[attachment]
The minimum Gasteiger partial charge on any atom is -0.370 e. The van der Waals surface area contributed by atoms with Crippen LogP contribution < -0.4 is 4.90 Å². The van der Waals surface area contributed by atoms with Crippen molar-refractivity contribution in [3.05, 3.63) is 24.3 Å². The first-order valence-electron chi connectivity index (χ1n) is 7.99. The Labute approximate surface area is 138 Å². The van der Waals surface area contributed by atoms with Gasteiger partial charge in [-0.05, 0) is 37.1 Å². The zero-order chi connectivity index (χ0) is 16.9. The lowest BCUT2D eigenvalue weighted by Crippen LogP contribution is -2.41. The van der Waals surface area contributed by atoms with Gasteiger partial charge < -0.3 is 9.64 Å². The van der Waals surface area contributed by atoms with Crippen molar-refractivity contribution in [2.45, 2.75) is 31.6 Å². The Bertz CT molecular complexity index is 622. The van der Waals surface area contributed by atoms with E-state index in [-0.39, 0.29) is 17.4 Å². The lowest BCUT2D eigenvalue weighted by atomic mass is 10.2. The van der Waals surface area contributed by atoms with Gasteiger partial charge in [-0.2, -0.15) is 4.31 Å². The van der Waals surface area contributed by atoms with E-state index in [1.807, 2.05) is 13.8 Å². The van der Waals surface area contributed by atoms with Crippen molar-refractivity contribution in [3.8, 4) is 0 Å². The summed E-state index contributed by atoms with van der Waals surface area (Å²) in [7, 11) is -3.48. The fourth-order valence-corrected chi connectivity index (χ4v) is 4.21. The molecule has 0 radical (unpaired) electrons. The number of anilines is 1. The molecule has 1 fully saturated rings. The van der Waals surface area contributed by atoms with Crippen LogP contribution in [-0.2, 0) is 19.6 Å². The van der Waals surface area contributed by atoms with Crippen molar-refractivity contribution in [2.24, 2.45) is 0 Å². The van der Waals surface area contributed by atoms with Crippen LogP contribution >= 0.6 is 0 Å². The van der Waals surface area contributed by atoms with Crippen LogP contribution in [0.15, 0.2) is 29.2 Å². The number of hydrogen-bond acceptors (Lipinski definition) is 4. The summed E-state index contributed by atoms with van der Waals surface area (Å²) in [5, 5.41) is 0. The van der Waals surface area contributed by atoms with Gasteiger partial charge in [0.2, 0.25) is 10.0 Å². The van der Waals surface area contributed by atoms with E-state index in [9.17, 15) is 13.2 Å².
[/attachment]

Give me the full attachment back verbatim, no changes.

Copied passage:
The minimum Gasteiger partial charge on any atom is -0.370 e. The van der Waals surface area contributed by atoms with Crippen LogP contribution < -0.4 is 4.90 Å². The van der Waals surface area contributed by atoms with Crippen molar-refractivity contribution in [3.05, 3.63) is 24.3 Å². The first-order valence-electron chi connectivity index (χ1n) is 7.99. The Labute approximate surface area is 138 Å². The van der Waals surface area contributed by atoms with Gasteiger partial charge in [-0.05, 0) is 37.1 Å². The zero-order chi connectivity index (χ0) is 16.9. The lowest BCUT2D eigenvalue weighted by Crippen LogP contribution is -2.41. The van der Waals surface area contributed by atoms with Gasteiger partial charge < -0.3 is 9.64 Å². The van der Waals surface area contributed by atoms with Crippen molar-refractivity contribution in [2.45, 2.75) is 31.6 Å². The Bertz CT molecular complexity index is 622. The van der Waals surface area contributed by atoms with E-state index in [-0.39, 0.29) is 17.4 Å². The lowest BCUT2D eigenvalue weighted by atomic mass is 10.2. The van der Waals surface area contributed by atoms with Gasteiger partial charge in [-0.2, -0.15) is 4.31 Å². The van der Waals surface area contributed by atoms with E-state index in [1.807, 2.05) is 13.8 Å². The van der Waals surface area contributed by atoms with Crippen molar-refractivity contribution in [3.8, 4) is 0 Å². The summed E-state index contributed by atoms with van der Waals surface area (Å²) in [7, 11) is -3.48. The fourth-order valence-corrected chi connectivity index (χ4v) is 4.21. The molecule has 0 radical (unpaired) electrons. The number of anilines is 1. The molecule has 1 fully saturated rings. The van der Waals surface area contributed by atoms with Crippen LogP contribution in [-0.2, 0) is 19.6 Å². The van der Waals surface area contributed by atoms with Crippen molar-refractivity contribution in [2.24, 2.45) is 0 Å². The van der Waals surface area contributed by atoms with Crippen LogP contribution >= 0.6 is 0 Å². The van der Waals surface area contributed by atoms with Crippen LogP contribution in [0.15, 0.2) is 29.2 Å². The number of hydrogen-bond acceptors (Lipinski definition) is 4. The summed E-state index contributed by atoms with van der Waals surface area (Å²) in [5, 5.41) is 0. The van der Waals surface area contributed by atoms with Gasteiger partial charge in [0.2, 0.25) is 10.0 Å². The van der Waals surface area contributed by atoms with E-state index in [9.17, 15) is 13.2 Å².